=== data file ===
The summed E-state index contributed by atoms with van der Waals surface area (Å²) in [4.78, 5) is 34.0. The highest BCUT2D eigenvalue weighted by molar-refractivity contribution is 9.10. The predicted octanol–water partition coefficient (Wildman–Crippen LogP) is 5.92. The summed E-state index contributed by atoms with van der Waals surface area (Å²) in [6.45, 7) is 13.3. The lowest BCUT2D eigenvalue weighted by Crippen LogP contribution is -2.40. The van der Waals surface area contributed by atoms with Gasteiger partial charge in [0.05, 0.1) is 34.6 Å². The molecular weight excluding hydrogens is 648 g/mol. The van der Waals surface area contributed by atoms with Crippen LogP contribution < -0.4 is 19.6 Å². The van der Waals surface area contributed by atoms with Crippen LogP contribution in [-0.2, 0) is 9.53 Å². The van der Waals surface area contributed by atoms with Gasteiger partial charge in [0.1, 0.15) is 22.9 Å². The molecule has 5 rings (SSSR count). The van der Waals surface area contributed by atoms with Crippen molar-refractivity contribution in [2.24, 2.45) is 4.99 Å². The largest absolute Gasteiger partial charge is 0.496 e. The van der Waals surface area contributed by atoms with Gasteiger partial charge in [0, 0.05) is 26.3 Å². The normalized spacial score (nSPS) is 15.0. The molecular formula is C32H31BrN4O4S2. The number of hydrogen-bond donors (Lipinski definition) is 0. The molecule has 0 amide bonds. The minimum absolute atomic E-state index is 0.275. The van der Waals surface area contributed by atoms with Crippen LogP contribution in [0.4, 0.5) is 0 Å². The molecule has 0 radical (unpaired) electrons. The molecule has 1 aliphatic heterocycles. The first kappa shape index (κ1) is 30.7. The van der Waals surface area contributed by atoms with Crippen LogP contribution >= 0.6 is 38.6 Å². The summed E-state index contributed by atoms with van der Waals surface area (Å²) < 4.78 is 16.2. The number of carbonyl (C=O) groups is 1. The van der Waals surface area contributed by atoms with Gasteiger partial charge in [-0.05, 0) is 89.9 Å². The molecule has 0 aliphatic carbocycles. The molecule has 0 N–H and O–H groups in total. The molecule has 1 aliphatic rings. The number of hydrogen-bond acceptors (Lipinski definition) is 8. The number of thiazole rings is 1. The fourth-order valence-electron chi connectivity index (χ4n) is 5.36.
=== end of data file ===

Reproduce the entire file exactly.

The summed E-state index contributed by atoms with van der Waals surface area (Å²) in [4.78, 5) is 34.0. The highest BCUT2D eigenvalue weighted by molar-refractivity contribution is 9.10. The predicted octanol–water partition coefficient (Wildman–Crippen LogP) is 5.92. The summed E-state index contributed by atoms with van der Waals surface area (Å²) in [6.45, 7) is 13.3. The lowest BCUT2D eigenvalue weighted by Crippen LogP contribution is -2.40. The van der Waals surface area contributed by atoms with Gasteiger partial charge in [0.05, 0.1) is 34.6 Å². The molecular weight excluding hydrogens is 648 g/mol. The van der Waals surface area contributed by atoms with Crippen LogP contribution < -0.4 is 19.6 Å². The van der Waals surface area contributed by atoms with Crippen LogP contribution in [-0.2, 0) is 9.53 Å². The van der Waals surface area contributed by atoms with Gasteiger partial charge in [0.1, 0.15) is 22.9 Å². The molecule has 5 rings (SSSR count). The van der Waals surface area contributed by atoms with Crippen molar-refractivity contribution in [2.24, 2.45) is 4.99 Å². The largest absolute Gasteiger partial charge is 0.496 e. The van der Waals surface area contributed by atoms with Gasteiger partial charge in [0, 0.05) is 26.3 Å². The normalized spacial score (nSPS) is 15.0. The molecular formula is C32H31BrN4O4S2. The number of hydrogen-bond donors (Lipinski definition) is 0. The molecule has 0 amide bonds. The minimum absolute atomic E-state index is 0.275. The van der Waals surface area contributed by atoms with Crippen LogP contribution in [0.4, 0.5) is 0 Å². The molecule has 0 radical (unpaired) electrons. The molecule has 1 aliphatic heterocycles. The first kappa shape index (κ1) is 30.7. The van der Waals surface area contributed by atoms with Crippen LogP contribution >= 0.6 is 38.6 Å². The summed E-state index contributed by atoms with van der Waals surface area (Å²) < 4.78 is 16.2. The number of carbonyl (C=O) groups is 1. The van der Waals surface area contributed by atoms with Gasteiger partial charge in [-0.05, 0) is 89.9 Å². The molecule has 0 aliphatic carbocycles. The molecule has 0 N–H and O–H groups in total. The molecule has 1 aliphatic rings. The number of hydrogen-bond acceptors (Lipinski definition) is 8. The number of thiazole rings is 1. The fourth-order valence-electron chi connectivity index (χ4n) is 5.36.